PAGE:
Soot reduction 'could help to stop global warming'

Cutting one of humanity's most common pollutants would have immediate cooling effect, Nasa claims

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Governments could slow global warming dramatically, and buy time to avert disastrous climate change, by slashing emissions of one of humanity's most familiar pollutants – soot – according to Nasa scientists. A study by the space agency shows that cutting down on the pollutant, which has so far been largely ignored by climate scientists, can have an immediate cooling effect – and prevent hundreds of thousands of deaths from air pollution at the same time.

At the beginning of the make-or-break year in international attempts to negotiate a treaty to replace the Kyoto Protocol, the soot removal proposal – which is being taken seriously by experts close to the Obama administration – offers hope of a rapid new way of tackling global warming. Governments have long experience in acting against soot.

Cutting its emissions has a virtually instantaneous effect, because it rapidly falls out of the atmosphere, unlike carbon dioxide which remains there for over a hundred years. And because soot is one of the worst killers among all pollutants, radical reductions save lives and so should command popular and political support.

The study – from Nasa's Goddard Institute for Space Studies, and published in the journal Atmospheric Chemistry and Physics – concludes that tackling the pollution provides "substantial benefits for air quality while simultaneously contributing to climate change mitigation" and "may present a unique opportunity to engage parties and nations not yet fully committed to climate change mitigation for its own sake."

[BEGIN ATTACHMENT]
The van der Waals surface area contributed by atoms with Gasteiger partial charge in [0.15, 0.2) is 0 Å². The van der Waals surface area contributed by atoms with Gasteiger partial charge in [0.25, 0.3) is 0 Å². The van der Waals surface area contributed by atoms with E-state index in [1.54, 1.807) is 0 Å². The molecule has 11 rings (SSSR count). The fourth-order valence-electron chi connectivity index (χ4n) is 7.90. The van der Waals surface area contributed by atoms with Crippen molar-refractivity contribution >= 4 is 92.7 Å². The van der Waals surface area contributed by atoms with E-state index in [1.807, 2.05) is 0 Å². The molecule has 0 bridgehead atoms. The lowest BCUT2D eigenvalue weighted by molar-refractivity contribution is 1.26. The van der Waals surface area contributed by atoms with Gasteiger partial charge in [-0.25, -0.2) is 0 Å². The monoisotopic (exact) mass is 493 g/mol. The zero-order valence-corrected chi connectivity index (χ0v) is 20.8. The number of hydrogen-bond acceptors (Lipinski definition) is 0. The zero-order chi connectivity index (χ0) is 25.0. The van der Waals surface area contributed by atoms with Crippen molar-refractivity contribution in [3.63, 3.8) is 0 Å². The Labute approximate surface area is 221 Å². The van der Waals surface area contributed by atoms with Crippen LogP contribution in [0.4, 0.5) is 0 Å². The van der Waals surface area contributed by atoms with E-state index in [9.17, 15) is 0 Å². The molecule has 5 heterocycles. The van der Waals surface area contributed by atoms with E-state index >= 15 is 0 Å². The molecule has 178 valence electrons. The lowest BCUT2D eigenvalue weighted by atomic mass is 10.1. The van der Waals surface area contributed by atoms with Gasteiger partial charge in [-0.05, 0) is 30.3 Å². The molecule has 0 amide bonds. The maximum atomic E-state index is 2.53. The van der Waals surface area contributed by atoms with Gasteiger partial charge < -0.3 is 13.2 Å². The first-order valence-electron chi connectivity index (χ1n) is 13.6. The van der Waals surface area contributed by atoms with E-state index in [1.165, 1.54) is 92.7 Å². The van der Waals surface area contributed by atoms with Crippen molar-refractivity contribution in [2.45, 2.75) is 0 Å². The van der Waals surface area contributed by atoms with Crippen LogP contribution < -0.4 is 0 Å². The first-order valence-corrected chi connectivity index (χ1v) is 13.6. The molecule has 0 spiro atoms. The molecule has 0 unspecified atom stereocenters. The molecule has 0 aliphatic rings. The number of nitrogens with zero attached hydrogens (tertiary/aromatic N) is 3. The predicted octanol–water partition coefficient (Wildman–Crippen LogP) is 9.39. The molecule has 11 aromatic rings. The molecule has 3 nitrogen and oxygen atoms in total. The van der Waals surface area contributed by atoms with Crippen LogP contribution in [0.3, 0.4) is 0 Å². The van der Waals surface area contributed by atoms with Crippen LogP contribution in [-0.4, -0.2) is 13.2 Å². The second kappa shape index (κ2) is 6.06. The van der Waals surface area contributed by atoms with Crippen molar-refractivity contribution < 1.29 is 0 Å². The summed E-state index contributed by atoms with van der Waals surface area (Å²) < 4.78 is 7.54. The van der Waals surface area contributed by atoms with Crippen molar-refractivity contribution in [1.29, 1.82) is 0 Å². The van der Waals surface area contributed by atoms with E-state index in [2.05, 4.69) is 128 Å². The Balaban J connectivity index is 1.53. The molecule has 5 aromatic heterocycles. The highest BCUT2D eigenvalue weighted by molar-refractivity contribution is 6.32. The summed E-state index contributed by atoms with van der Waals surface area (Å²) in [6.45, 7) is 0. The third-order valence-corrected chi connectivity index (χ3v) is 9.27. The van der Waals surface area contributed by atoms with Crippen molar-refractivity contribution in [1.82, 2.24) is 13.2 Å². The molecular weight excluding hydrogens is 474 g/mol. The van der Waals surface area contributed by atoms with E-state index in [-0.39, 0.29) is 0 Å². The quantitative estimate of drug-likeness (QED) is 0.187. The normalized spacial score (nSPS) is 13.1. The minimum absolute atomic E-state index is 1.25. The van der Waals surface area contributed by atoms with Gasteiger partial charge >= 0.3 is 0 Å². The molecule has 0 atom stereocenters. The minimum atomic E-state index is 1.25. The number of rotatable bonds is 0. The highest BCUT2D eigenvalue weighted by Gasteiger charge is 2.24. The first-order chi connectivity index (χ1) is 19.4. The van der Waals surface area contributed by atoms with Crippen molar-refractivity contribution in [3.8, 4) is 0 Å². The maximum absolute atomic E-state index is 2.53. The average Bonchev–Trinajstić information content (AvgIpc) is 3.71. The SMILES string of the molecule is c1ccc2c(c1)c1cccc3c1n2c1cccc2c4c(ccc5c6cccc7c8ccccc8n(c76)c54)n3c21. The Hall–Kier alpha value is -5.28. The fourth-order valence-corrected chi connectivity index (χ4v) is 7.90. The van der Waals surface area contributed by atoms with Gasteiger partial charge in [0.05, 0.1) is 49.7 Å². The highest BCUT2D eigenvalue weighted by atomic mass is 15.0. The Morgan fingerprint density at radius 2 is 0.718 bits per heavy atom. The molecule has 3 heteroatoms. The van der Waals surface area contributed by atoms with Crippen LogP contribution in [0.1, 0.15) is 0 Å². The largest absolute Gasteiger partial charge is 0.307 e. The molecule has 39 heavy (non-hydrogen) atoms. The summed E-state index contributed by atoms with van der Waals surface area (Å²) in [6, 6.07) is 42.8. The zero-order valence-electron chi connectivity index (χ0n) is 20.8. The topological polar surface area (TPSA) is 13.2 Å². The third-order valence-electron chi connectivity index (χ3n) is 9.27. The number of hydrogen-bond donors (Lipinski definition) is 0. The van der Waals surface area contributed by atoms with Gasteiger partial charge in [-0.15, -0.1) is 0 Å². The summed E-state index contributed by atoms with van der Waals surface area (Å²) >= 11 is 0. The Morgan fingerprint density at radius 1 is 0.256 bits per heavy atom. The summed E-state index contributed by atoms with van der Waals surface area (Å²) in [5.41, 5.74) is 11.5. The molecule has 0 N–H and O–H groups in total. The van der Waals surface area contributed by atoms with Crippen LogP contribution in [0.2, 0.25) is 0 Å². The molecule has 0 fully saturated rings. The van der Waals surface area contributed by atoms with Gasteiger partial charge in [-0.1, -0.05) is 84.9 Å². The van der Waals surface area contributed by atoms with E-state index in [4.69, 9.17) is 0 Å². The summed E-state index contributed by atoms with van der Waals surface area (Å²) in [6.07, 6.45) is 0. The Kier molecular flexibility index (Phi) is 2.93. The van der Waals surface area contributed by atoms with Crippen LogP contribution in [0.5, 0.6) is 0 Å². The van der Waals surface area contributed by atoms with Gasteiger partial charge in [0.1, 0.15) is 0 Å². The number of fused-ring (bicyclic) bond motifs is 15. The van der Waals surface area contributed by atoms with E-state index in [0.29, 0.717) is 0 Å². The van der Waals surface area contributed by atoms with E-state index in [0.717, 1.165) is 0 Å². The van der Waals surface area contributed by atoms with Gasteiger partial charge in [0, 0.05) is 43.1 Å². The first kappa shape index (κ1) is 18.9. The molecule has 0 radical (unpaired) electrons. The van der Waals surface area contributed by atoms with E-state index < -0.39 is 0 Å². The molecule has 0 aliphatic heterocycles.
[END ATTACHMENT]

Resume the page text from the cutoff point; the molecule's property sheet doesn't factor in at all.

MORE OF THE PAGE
Black carbon, the component of soot that gives it its colour, is thought to be the second largest cause of global warming after carbon dioxide. Formed through incomplete combustion of fossil fuels, wood and vegetation, it delivers a double whammy.

While in the air, it is spread around the globe by the wind, and helps to heat the atmosphere by absorbing and releasing solar radiation. And when it falls out it darkens snow and ice, at the poles or high in mountains, reducing its ability to reflect sunlight. As a result it melts more quickly, and exposes more dark land or water which absorbs even more energy, and so increases warming.

The bad news – as the Washington-based Institute for Governance and Sustainable Development points out – is that soot is causing global warming to happen much faster than expected. Its president, Durwood Zaelke, says "black carbon is exacerbating the climate situation": "Taking quick action is quite simply our only near-term option."

Rich countries have already reduced their emissions of black carbon from burning fossil fuels dramatically since the 1950s. The health benefits of a worldwide cut could be massive. Soot contains up to 40 different cancer-causing chemicals and can also cause respiratory and heart diseases. It is estimated to cause two million deaths in the developing world each year – mainly among children – when emitted from wood-burning stoves in poorly ventilated houses. In Britain, research has shown that people are twice as likely to die from respiratory disease when heavily exposed to soot emitted from vehicle exhausts.

Tackling these two health crises, the Nasa study concludes, would also be the most effective short-term way of slowing climate change. Its research shows that the "strongest leverage" on reducing global warming would be achieved by "reducing emissions from domestic fuel burning" in developing countries, particularly in Asia, and by "reduction in surface transport emissions in North America", especially from diesel engines.

In both cases solutions are known. Cookers using solar energy or biogas, for example, eliminate smoke. And last month California brought in measures to force trucks to fit filters to reduce diesel soot emissions by 85 per cent, estimating that they would save 9,400 lives over the next 16 years.

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